The Russia-Ukraine war has had an immense impact on the edible oil market and once again highlighted India’s vulnerability to the global edible market vagaries.
Even before the war, global vegetable oil supplies had tightened due to a drought in South America which resulted in the reduction of soybean yield. Malaysia’s palm production, too, declined due to the impacts of Typhoon Rai in December 2021. Drought-impacted Canadian rapeseed production for 2021-22 declined 35 per cent from the previous year.
The war in Ukraine pushed prices of agricultural products to historically high levels and raised concerns about global food security. As with a number of other commodities, prices for many vegetable oils were at very high levels prior to the Russian invasion in February. Since then, vegetable oil prices have risen by almost 30 per cent in average.
India is the largest importer of edible oil (15 per cent globally) and import values ranges at ₹66,000-1,41,000 crore. Despite the government’s effort to decrease the edible oil dependency on the world, India will still have to import 72 lakh tonnes of edible oil at the value of ₹70,000 crore in 2030-31, which would be 23 per cent of the total requirement of 300 lakh tonnes edible oils.
The data from the Oilseeds Division of the Department of Agriculture and Farmers Welfare show import dependency will decrease to 23 per cent in 2030-31 from 52 per cent (2021-22), but India will still need edible oil from other countries.
The outcome indicator presented by the Oilseeds Division shows the oilseeds area in the country will increase from 287.6 lakh hectares (2021-22) to 338.1 lakh hectares in 2030-31. The oilseeds production will also increase from 385 lakh tonnes in 2021-22 to 602.2 lakh tonnes in 2030-31.
But at the same time, the edible oil requirement in the country will go up from 267.1 lakh tonnes in 2021-22 to 300 lakh tonnes in 2030-31. The production of edible oil, however, will go up from 126.4 lakh tonnes to 228 lakh tonnes during the same period, leaving a gap of 72 lakh tonnes.
Palm oil (crude + refined) constitutes about 62 per cent of the total edible oils imported, and is mainly sourced from Indonesia and Malaysia, while soyabean oil (22 per cent of total imports) is imported from Argentina and Brazil. Sunflower oil (15 per cent of total imports) is imported mainly from Ukraine and Russia. International prices of edible oils are under pressure due to the shortfall in global production and an increase in export tax/levies by the exporting countries.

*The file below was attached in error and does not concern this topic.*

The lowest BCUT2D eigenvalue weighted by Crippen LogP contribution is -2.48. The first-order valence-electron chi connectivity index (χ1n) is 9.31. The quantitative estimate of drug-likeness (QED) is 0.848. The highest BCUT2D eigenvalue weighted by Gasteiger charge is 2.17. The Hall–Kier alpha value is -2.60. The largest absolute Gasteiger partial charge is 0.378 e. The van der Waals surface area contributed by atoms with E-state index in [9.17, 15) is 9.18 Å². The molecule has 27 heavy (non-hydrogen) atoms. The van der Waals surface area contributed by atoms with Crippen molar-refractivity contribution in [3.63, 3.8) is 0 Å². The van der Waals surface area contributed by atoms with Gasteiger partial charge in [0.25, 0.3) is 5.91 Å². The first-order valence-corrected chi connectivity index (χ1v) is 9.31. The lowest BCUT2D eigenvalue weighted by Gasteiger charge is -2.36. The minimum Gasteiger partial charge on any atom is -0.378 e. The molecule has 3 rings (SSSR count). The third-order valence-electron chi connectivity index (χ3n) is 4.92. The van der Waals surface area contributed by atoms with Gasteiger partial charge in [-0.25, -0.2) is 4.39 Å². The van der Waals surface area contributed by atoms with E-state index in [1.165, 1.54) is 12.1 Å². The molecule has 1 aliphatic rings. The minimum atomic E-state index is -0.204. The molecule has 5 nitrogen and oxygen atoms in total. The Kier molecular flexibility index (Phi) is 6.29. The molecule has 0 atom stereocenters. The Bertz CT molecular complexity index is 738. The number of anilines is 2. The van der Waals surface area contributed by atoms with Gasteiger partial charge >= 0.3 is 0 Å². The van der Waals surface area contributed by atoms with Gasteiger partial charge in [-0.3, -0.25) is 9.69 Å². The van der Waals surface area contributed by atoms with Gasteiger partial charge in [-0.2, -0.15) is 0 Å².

Consumption on rise
During the 1980s and 1990s, per capita consumption of edible oils was at 6-7 kg per person per year. India was more or less self-sufficient to cater to that need.
According to government data after the 2000s, there was a boom in edible oil consumption throughout the country. The per capita consumption which was 7.3 kg/year in 1994-95 increased to 18.3 kg/year in 2014-15. This led to an increase in demand. the production of oilseeds in the country could not keep pace with the increased demand. Interestingly, the Indian Council for Medical Research (ICMR) recommends 30g per person per day of edible oils — that is 12 kg per person per year.
In India, soybean contributes the highest towards oilseeds production while rapeseed and mustard produce the highest edible oil due to high oil content (40 per cent). Palm oil is the most consumed oil but 96 per cent of this is imported. Soybean, mustard, and sunflower are other major edible oils consumed in the country.
The government has been implementing a Centrally-sponsored scheme, National Food Security Mission — Oilseeds and Oil palm (NFSM-OS and OP) from 2018-19 to increase the production and productivity of oilseeds in the country. The government has also launched a separate mission for oil palm, namely National Mission on Edible Oils (Oil Palm) — NMEO (OP) in 2021-22.
Both NFSM — Oilseeds and NMEO (OP) are being implemented in the country with the objective of augmenting the availability of edible oils by increasing the production and productivity of oilseeds and oil palm and reducing the import burden.
In a bid to control the continuous rise in cooking oil prices — since government had earlier cut the basic duty on crude palm oil, crude soyabean oil and crude sunflower oil from 2.5 per cent to nil — the agri-cess on these oils has been brought to 5 per cent.
Yield gap analysis
Oilseed growers and oil producers highlight that the government must address micro-irrigation, quality seeds, marketing infrastructure and government policy issues to decrease dependency on imports. Technology and market support to farmers are the key to increasing oilseed production, said experts.
According to the government, there exists a tremendous potential for enhancing the yield of nine oilseed crops by adopting the technologies already available. The productivity (yield) gap between improved technology and farmers’ practices ranged from 21 per cent in sesame to 149 per cent in sunflower.